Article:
Front Page Titles (by Subject) Systems of Fractional Money. - Money and the Mechanism of Exchange
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Systems of Fractional Money. - William Stanley Jevons, Money and the Mechanism of Exchange 
Money and the Mechanism of Exchange (New York: D. Appleton and Co. 1876).
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Systems of Fractional Money.
A unit of value having been chosen, there are three competing methods according to which it might be subdivided, the binary, duodecimal, and decimal. The first system is carried out most perfectly in our avoirdupois weights, in which sixteen ounces make a pound; but it is also freely employed in our monetary system, the sovereign being divided into half-sovereigns, crowns, and half-crowns, the shilling into sixpences and threepenny pieces; and the penny into halfpence and farthings. At the same time, the duodecimal method is represented in our money by the division of the shilling into twelve pence, of which the third part is still in circulation as the groat, or fourpenny piece, now being withdrawn.
Each system of subdivision has its own advantages, and there must always exist a kind of natural competition between them. They have thus competed from the earliest times. In ancient Italy the duodecimal system predominated to the south of the Apennines, while the decimal division was in use to the northward. In Sicily the two methods were confused together. China has had a purely decimal system from an unknown epoch in antiquity. In England duodecimal and binary divisions have existed from very early times. It will be readily allowed that the binary system is most simple and natural, involving as it does the least possible factor above unity. The duodecimal system also has marked advantages, because it allows of division into several aliquot parts, involving the factor 2 twice over, and the next higher factor 3 once. Thus the shilling is divisible exactly into two sixpences, three fourpences, four threepences, and six twopences.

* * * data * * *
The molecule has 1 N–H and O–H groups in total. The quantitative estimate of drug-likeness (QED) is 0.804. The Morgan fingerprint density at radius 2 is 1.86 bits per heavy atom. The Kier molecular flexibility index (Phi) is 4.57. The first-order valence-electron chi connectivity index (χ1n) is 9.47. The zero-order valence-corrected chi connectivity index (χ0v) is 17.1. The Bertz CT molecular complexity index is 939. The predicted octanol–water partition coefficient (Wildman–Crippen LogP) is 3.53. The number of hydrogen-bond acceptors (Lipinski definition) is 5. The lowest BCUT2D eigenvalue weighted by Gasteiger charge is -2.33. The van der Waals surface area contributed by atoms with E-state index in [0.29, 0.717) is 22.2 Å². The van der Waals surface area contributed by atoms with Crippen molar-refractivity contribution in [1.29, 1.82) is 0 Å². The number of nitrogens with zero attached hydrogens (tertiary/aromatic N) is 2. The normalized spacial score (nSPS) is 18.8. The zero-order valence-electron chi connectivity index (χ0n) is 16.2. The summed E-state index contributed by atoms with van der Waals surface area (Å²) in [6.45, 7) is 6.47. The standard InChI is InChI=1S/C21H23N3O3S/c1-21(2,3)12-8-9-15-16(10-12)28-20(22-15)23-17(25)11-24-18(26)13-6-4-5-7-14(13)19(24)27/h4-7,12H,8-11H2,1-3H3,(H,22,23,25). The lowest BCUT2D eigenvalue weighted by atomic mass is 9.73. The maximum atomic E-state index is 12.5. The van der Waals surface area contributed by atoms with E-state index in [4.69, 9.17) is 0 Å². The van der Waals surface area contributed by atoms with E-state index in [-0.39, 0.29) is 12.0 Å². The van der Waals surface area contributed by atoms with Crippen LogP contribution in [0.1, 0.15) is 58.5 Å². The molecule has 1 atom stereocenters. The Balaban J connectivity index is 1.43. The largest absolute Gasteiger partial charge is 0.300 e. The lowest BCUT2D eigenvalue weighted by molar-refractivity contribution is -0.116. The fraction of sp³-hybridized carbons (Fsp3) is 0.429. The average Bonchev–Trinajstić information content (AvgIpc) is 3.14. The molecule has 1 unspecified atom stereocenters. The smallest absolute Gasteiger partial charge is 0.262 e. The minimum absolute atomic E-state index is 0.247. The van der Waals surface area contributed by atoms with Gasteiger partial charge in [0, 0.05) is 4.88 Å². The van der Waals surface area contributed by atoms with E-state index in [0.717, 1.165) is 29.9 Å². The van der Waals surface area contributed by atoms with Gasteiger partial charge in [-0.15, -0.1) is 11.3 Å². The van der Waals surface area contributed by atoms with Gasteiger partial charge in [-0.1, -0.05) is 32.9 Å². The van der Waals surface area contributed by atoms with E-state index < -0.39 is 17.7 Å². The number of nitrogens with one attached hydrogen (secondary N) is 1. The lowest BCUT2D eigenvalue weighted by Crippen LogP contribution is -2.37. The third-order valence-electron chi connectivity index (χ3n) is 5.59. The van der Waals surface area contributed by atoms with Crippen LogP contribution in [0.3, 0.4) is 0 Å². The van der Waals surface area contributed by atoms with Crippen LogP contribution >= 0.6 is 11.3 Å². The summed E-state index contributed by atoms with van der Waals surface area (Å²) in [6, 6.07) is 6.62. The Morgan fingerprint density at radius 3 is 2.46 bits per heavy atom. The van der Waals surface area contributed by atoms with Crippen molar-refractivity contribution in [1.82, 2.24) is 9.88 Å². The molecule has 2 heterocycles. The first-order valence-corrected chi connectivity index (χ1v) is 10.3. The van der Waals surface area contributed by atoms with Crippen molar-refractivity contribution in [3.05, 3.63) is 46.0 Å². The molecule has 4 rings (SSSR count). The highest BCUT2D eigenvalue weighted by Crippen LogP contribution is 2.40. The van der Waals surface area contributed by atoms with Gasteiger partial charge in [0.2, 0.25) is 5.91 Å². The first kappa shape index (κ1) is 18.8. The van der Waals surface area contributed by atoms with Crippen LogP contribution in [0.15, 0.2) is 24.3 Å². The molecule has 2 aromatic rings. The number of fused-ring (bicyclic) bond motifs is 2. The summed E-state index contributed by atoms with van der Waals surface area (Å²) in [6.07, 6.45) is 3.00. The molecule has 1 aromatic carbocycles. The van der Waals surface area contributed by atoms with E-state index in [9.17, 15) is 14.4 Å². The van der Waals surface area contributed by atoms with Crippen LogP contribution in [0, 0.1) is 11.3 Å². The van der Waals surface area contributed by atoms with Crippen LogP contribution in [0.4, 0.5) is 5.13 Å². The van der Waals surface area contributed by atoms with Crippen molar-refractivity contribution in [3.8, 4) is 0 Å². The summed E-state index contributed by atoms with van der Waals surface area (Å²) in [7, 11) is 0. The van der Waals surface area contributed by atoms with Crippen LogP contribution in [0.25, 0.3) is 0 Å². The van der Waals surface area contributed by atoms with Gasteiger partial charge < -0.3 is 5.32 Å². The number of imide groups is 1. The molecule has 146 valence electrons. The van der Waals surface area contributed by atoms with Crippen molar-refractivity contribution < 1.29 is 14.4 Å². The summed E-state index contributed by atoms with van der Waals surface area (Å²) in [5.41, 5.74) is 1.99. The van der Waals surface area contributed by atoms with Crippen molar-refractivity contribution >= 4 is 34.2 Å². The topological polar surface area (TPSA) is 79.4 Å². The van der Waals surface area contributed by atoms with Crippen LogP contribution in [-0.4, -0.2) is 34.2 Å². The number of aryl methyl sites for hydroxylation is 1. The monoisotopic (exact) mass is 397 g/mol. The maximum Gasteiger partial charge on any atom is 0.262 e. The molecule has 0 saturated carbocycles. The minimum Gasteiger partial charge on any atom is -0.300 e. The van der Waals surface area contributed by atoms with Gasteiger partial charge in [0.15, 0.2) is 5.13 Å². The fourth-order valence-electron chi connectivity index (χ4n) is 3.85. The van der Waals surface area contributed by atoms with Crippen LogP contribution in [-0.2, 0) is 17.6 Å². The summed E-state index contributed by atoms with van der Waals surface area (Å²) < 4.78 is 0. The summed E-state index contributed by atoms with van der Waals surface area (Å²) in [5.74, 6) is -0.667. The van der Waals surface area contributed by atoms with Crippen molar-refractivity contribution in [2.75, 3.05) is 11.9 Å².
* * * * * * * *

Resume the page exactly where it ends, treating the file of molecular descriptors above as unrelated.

The decimal system is far less simple, and in some ways less convenient. Ten admits of only two factors superior to unity, namely, 2 and 5, and 5 is a more complex prime factor than appears in either of the previous methods. But the system has the supreme advantage of exactly falling in with our decimal system of numeration and calculation. Although probably not the best method which might have been selected, had selection been open to us, decimal numeration is firmly fixed among the institutions of the human race, as an hereditary habit, derived from the early practice of counting on the fingers. We have no choice but to accept the inevitable, and as all our arithmetical processes are conducted on the decimal method, there is an overwhelming advantage, as education and the use of writing advance, in making all our weights, measures, and coins conformable to the same system.
A perfectly and purely decimal system, indeed, would admit only the decimal multiples and submultiples, thus:—1000, 100, 10, 1, 0.1, 0.01, 0.001. But it is so troublesome to have to count out as many as ten coins, before coming to the next higher unit, that the rigour of the decimal divisions has always been relaxed. In the French system, the half and the double of each multiple are allowed to be represented by intermediate coins, the series being 1, 2, 5, 10, 20, 50, 100, 200, 500, etc. The American coinage is less simple and symmetrical, since it admits the half and quarter eagle, half and quarter dollar, the ten and five-cent pieces, and also a three-cent piece. I am inclined to prefer the French method, and to think that the American mint has issued too many dominations of coins.